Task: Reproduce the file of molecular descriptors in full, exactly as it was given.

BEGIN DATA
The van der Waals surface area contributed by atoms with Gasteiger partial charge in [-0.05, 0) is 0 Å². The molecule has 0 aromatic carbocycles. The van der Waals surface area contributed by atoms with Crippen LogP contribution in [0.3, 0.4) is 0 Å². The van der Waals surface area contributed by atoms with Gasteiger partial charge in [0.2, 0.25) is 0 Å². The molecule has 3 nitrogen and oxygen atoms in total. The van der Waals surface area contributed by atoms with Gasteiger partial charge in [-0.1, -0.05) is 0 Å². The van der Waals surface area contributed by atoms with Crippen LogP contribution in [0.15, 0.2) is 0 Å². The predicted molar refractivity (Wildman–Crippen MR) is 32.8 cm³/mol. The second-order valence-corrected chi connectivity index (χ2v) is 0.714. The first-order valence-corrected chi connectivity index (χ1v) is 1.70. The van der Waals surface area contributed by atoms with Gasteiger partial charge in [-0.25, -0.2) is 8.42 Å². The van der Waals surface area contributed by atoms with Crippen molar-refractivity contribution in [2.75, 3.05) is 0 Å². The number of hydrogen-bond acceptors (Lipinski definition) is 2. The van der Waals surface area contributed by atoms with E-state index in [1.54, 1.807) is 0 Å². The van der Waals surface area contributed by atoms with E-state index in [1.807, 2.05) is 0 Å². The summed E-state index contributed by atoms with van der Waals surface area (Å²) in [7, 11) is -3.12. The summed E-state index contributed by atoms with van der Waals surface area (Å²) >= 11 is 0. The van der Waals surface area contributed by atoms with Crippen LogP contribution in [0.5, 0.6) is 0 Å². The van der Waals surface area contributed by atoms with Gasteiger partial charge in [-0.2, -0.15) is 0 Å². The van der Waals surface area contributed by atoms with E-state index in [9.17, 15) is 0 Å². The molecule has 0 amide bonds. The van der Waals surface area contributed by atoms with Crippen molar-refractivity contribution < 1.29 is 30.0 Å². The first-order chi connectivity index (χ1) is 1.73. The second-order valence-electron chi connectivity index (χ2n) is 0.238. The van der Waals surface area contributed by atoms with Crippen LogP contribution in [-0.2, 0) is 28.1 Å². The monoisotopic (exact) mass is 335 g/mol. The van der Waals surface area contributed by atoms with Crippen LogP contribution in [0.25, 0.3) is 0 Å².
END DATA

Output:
The van der Waals surface area contributed by atoms with Gasteiger partial charge in [-0.05, 0) is 0 Å². The molecule has 0 aromatic carbocycles. The van der Waals surface area contributed by atoms with Crippen LogP contribution in [0.3, 0.4) is 0 Å². The van der Waals surface area contributed by atoms with Gasteiger partial charge in [0.2, 0.25) is 0 Å². The molecule has 3 nitrogen and oxygen atoms in total. The van der Waals surface area contributed by atoms with Gasteiger partial charge in [-0.1, -0.05) is 0 Å². The van der Waals surface area contributed by atoms with Crippen LogP contribution in [0.15, 0.2) is 0 Å². The predicted molar refractivity (Wildman–Crippen MR) is 32.8 cm³/mol. The second-order valence-corrected chi connectivity index (χ2v) is 0.714. The first-order valence-corrected chi connectivity index (χ1v) is 1.70. The van der Waals surface area contributed by atoms with Gasteiger partial charge in [-0.25, -0.2) is 8.42 Å². The van der Waals surface area contributed by atoms with Crippen molar-refractivity contribution in [2.75, 3.05) is 0 Å². The number of hydrogen-bond acceptors (Lipinski definition) is 2. The van der Waals surface area contributed by atoms with E-state index in [1.54, 1.807) is 0 Å². The van der Waals surface area contributed by atoms with E-state index in [1.807, 2.05) is 0 Å². The summed E-state index contributed by atoms with van der Waals surface area (Å²) in [7, 11) is -3.12. The summed E-state index contributed by atoms with van der Waals surface area (Å²) >= 11 is 0. The van der Waals surface area contributed by atoms with Crippen LogP contribution in [0.5, 0.6) is 0 Å². The van der Waals surface area contributed by atoms with Gasteiger partial charge in [-0.2, -0.15) is 0 Å². The van der Waals surface area contributed by atoms with E-state index in [9.17, 15) is 0 Å². The molecule has 0 amide bonds. The van der Waals surface area contributed by atoms with Crippen molar-refractivity contribution < 1.29 is 30.0 Å². The first-order chi connectivity index (χ1) is 1.73. The second-order valence-electron chi connectivity index (χ2n) is 0.238. The van der Waals surface area contributed by atoms with Crippen LogP contribution in [-0.2, 0) is 28.1 Å². The monoisotopic (exact) mass is 335 g/mol. The van der Waals surface area contributed by atoms with Crippen LogP contribution in [0.25, 0.3) is 0 Å².